We got these last fall and Christmas and we use them All. The. Time. when the temps are cold. I have a problem with my feet getting cold before bed. And when my feet are cold, I just can’t feel warm. So I heat up my hot water bottle, put it at my feet in bed, and drift off to sleep in cozy warmth. They also work well to sooth sore muscles and relieve monthly cramping.

Tip #5 – Turn on the heat when you need to. So yes, we have a heat source in our trailer. And yes, we do use it when it gets cold. It is a propane fueled catalytic heater made by Mr Heater. The one we have is the Big Buddy.

Rarely do we ever have to turn that baby up on high. When we do, we have to turn it back down to low real soon or get heated out of the trailer. Even on low, it is capable of keeping us too warm – see the picture of our temperature reading earlier in this post. It was 74° inside because I was busy and hadn’t turned off the heater.

And in case you were worried, yes, we have a carbon monoxide detector. And no, we do not typically run the heater at night while we are sleeping. These heaters are supposed to be safe to run inside, but we’d rather be safe than sorry.

So yes, we stay plenty warm here in our little trailer on our mountain homestead. And if it’s chilly inside, it’s because we choose to have it that way. Because we’re different like that. But then, you probably already knew that.

Stay warm, my friends. And thanks for reading.

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Granola Recipe

Back this summer I learned to make my own granola and we are loving it! I made up another big batch today, so figured it was a good time to give you my recipe.

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Making Granola in the early autumn sunshine with a borrowed solar oven.

I have spent countless minutes in the grocery store reading ingredient labels on granola packages and still ended up having to accept some ingredients I did not like in order to have the convenience of a cold cereal that is at least somewhat healthier for you.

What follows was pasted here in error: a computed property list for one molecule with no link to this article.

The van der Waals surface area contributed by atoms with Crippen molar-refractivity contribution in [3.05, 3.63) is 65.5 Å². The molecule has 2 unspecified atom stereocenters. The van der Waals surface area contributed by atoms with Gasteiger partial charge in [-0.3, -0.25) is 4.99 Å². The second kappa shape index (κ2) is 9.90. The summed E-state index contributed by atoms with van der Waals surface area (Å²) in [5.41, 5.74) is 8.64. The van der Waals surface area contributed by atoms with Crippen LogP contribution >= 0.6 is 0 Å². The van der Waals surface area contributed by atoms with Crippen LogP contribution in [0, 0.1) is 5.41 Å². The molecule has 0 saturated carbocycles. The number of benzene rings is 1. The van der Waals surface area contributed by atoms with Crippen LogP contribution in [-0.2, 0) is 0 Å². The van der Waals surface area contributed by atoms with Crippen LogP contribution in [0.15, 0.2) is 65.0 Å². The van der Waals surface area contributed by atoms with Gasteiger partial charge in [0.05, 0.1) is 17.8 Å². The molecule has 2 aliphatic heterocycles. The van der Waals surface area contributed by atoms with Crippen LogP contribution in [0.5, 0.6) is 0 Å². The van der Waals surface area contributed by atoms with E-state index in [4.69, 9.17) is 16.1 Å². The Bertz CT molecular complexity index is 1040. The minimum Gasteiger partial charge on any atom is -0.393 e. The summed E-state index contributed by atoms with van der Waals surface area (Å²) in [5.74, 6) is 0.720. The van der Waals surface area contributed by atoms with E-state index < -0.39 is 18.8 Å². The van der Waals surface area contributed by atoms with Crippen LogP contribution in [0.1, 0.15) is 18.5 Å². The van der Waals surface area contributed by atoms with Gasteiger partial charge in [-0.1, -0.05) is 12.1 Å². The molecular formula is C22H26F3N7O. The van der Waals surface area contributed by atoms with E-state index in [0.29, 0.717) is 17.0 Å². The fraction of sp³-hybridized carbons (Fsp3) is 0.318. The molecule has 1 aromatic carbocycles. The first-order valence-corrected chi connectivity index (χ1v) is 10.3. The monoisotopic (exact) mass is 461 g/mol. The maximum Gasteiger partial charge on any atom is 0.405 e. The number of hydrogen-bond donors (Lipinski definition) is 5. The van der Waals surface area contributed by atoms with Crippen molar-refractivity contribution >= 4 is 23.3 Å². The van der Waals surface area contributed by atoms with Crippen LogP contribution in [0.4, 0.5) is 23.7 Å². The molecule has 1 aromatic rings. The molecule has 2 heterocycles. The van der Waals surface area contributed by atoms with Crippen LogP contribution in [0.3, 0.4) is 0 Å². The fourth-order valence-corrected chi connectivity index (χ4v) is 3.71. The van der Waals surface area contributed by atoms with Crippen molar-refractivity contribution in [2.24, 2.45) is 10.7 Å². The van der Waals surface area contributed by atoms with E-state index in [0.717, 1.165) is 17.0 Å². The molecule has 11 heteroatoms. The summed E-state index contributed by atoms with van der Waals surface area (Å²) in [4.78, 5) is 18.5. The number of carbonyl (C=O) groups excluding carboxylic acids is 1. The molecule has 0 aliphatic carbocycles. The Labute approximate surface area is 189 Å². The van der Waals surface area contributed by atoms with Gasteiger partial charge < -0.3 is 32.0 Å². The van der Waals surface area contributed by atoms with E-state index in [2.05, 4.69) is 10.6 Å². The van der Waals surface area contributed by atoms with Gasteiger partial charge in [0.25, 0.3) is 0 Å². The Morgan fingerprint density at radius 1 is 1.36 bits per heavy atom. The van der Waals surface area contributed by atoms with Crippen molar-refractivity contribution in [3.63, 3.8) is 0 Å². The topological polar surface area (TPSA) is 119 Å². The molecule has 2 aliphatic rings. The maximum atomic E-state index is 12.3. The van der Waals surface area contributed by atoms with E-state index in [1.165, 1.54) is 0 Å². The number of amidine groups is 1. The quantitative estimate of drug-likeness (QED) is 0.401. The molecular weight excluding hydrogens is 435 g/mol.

So I decided to make my own. From be able to use whatever flavors you want to being able to control the quantity and quality of the ingredients, it just makes sense to make your own. Below is the recipe that I make every couple of months. Every time we run out, the Hubs gets a sad face and continually asks for me to make up another batch.

Oh, and speaking of the Hubby, did you see the post he did the other day about flashlights? I was so proud of him for taking the initiative to write up a post for this here blog. Ain’t my man great? 😉

I digress…

The recipe:

Homemade Granola

  • 6-ish cups Old Fashioned oats
  • 4-ish cups nuts or seeds of choice, chopped small
  • 1-ish cup chia seeds
  • 4-ish tsp Cinnamon
  • 2-ish tsp salt
  • 1-ish cup pure maple syrup
  • 3/4-ish cup coconut oil
  • 2-ish tsp real vanilla
  • 1-2 cups raisins
  • 1-2 cups unsweetened coconut flakes

Directions: Place all ingredients except for the coconut flakes and raisins in a large bowl and mix thoroughly. Once mixed, spread a 1 inch portion of the uncooked granola onto a baking sheet and bake in the oven at 300 degrees for about 15 minutes. Stir the granola and bake for an additional 5-10 minutes or until the granola is just barely lightly browned. Empty that panfull into a large bowl and repeat with more granola until the entire batch has been cooked (it takes me four 9×13 pans to cook this amount. You could do it one at a time or if your oven is big enough, all at once – lucky you!) Add the coconut flakes and raisins and mix completely. Let cool and store in an airtight gallon sized container (I use 2 half-gallon jars). Enjoy by the handful or with milk. And feel free to experiment next time.

Notes:

-As you can tell by all “ish” statements, I tend not to measure my ingredients very precisely. I just scoop or pour till it looks about right. 🙂 This recipe is very forgiving that way.

-Nuts: I usually use sliced almonds and chopped walnuts. Lately I’ve been putting in raw pumpkin seeds as well. This time I even added a bit of flax seeds. Whatever seems good at the time and to ramp up the nutritional value. If you really want to be uber healthy, you should soak the nuts ahead of time. I have never done this, mainly because I never think about it ahead of time. It sounds really easy to do, just takes some planning.